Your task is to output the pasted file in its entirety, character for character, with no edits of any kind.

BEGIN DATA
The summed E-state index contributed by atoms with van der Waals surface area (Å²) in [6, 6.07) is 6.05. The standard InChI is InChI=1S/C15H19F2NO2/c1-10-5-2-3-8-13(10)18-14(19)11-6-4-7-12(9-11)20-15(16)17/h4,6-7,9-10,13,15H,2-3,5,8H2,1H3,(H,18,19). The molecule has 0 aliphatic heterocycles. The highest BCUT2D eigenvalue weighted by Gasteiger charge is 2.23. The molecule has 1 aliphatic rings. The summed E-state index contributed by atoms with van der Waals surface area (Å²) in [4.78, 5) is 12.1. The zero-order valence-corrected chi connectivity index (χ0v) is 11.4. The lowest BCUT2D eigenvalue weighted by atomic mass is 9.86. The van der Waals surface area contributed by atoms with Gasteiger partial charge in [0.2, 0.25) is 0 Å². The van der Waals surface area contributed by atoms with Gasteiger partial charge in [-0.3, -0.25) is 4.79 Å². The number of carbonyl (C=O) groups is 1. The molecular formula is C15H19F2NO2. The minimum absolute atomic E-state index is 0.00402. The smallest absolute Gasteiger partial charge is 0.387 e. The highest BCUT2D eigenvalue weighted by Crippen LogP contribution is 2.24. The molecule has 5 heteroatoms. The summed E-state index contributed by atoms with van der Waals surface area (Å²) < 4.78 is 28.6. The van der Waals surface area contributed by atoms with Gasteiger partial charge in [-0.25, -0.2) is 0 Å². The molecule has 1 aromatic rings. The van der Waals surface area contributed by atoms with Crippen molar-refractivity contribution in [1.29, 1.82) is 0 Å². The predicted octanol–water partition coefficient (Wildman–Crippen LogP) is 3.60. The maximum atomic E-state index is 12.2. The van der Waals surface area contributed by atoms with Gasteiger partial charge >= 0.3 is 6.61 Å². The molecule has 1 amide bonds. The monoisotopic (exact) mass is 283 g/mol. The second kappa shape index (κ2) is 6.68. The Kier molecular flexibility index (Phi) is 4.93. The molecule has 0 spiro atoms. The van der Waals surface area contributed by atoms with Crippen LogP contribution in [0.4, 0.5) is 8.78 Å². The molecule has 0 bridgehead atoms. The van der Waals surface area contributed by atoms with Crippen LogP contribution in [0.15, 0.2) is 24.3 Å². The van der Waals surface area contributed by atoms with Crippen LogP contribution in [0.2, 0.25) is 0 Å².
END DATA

The summed E-state index contributed by atoms with van der Waals surface area (Å²) in [6, 6.07) is 6.05. The standard InChI is InChI=1S/C15H19F2NO2/c1-10-5-2-3-8-13(10)18-14(19)11-6-4-7-12(9-11)20-15(16)17/h4,6-7,9-10,13,15H,2-3,5,8H2,1H3,(H,18,19). The molecule has 0 aliphatic heterocycles. The highest BCUT2D eigenvalue weighted by Gasteiger charge is 2.23. The molecule has 1 aliphatic rings. The summed E-state index contributed by atoms with van der Waals surface area (Å²) in [4.78, 5) is 12.1. The zero-order valence-corrected chi connectivity index (χ0v) is 11.4. The lowest BCUT2D eigenvalue weighted by atomic mass is 9.86. The van der Waals surface area contributed by atoms with Gasteiger partial charge in [0.2, 0.25) is 0 Å². The van der Waals surface area contributed by atoms with Gasteiger partial charge in [-0.3, -0.25) is 4.79 Å². The number of carbonyl (C=O) groups is 1. The molecular formula is C15H19F2NO2. The minimum absolute atomic E-state index is 0.00402. The smallest absolute Gasteiger partial charge is 0.387 e. The highest BCUT2D eigenvalue weighted by Crippen LogP contribution is 2.24. The molecule has 5 heteroatoms. The summed E-state index contributed by atoms with van der Waals surface area (Å²) < 4.78 is 28.6. The van der Waals surface area contributed by atoms with Gasteiger partial charge in [-0.25, -0.2) is 0 Å². The molecule has 1 aromatic rings. The van der Waals surface area contributed by atoms with Crippen molar-refractivity contribution in [1.29, 1.82) is 0 Å². The predicted octanol–water partition coefficient (Wildman–Crippen LogP) is 3.60. The maximum atomic E-state index is 12.2. The van der Waals surface area contributed by atoms with Gasteiger partial charge >= 0.3 is 6.61 Å². The molecule has 1 amide bonds. The monoisotopic (exact) mass is 283 g/mol. The second kappa shape index (κ2) is 6.68. The Kier molecular flexibility index (Phi) is 4.93. The molecule has 0 spiro atoms. The van der Waals surface area contributed by atoms with Crippen LogP contribution in [0.4, 0.5) is 8.78 Å². The molecule has 0 bridgehead atoms. The van der Waals surface area contributed by atoms with Crippen LogP contribution in [0.15, 0.2) is 24.3 Å². The van der Waals surface area contributed by atoms with Crippen LogP contribution in [0.2, 0.25) is 0 Å².